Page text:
The Lott Ranch 3D seismic prospect located in Garza County, Texas is a project initiated in September of 1991 by the J.M. Huber Corp., a petroleum exploration and production company. By today's standards the 126 square mile project does not seem monumental, however at the time it was conceived it was the most intensive land 3D project ever attempted. Acquisition began in September of 1991 utilizing GEO-SEISMIC, INC., a seismic data contractor. The field parameters were selected by J.M. Huber, and were of a radical design. The recording instruments used were GeoCor IV amplifiers designed by Geosystems Inc., which record the data in signed bit format. It would not have been practical, if not impossible, to have processed the entire raw volume with the tools available at that time. The end result was a dataset that was thought to have little utility due to difficulties in processing the field data. In 1997, Yates Energy Corp. located in Roswell, New Mexico, formed a partnership to further develop the project. Through discussions and meetings with Pinnacle Seismic, it was determined that the original Lott Ranch 3D volume could be vastly improved upon reprocessing. Pinnacle Seismic had shown the viability of improving field-summed signed bit data on smaller 2D and 3D projects. Yates contracted Pinnacle Seismic Ltd. to perform the reprocessing. This project was initiated with high resolution being a priority. Much of the potential resolution was lost through the initial summing of the field data. Modern computers that are now being utilized have tremendous speed and storage capacities that were cost prohibitive when this data was initially processed. Software updates and capabilities offer a variety of quality control and statics resolution, which are pertinent to the Lott Ranch project. The reprocessing effort was very successful. The resulting processed data-set was then interpreted using modern PC-based interpretation and mapping software. Production data, log data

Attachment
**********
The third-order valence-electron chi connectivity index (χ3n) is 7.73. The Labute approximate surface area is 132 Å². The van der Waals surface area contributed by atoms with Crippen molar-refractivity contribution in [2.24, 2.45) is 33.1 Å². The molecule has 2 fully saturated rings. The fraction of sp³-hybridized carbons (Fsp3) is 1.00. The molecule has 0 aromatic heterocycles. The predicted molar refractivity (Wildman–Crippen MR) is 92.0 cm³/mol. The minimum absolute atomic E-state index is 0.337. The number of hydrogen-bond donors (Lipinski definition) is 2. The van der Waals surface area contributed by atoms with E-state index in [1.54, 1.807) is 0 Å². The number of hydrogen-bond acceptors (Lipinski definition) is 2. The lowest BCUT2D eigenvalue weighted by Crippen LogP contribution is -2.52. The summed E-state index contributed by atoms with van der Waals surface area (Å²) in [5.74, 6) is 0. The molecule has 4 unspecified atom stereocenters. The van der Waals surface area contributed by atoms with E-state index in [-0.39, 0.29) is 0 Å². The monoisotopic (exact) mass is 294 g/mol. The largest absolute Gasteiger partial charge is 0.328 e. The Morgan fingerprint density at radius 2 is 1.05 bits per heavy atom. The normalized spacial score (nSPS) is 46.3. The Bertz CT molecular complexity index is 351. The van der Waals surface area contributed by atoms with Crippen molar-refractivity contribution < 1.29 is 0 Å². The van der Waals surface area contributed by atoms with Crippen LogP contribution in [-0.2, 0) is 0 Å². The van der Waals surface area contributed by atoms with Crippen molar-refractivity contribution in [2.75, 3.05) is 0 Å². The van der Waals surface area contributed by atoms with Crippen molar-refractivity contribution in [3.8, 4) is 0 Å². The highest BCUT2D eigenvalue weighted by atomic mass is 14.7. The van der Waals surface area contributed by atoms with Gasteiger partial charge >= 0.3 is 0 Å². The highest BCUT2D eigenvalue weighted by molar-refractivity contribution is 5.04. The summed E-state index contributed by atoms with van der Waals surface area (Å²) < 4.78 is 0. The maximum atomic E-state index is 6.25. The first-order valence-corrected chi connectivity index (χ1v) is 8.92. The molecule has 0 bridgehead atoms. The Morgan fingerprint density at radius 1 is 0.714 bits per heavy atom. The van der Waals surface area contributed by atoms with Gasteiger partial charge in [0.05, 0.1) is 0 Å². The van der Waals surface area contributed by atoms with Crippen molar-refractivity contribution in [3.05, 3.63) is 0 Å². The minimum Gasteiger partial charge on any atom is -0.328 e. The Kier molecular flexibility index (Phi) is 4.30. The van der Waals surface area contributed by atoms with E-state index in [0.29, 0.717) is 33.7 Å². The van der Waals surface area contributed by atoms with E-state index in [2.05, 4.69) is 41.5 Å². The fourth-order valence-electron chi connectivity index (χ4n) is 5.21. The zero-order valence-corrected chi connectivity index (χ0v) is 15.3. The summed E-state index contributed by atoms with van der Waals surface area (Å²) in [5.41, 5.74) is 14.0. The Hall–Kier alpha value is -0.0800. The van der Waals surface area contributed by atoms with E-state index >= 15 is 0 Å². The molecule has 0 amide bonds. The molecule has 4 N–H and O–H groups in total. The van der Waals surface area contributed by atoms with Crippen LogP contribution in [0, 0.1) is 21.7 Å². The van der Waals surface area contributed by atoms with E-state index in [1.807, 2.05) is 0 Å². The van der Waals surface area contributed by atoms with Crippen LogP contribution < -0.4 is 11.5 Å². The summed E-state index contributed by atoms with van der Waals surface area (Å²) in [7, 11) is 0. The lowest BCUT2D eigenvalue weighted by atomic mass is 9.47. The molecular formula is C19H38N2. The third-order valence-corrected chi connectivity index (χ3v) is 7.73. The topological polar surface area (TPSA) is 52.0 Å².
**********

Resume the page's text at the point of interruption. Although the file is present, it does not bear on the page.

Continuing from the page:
16. Glnemo2: Interactive Visualization 3D Program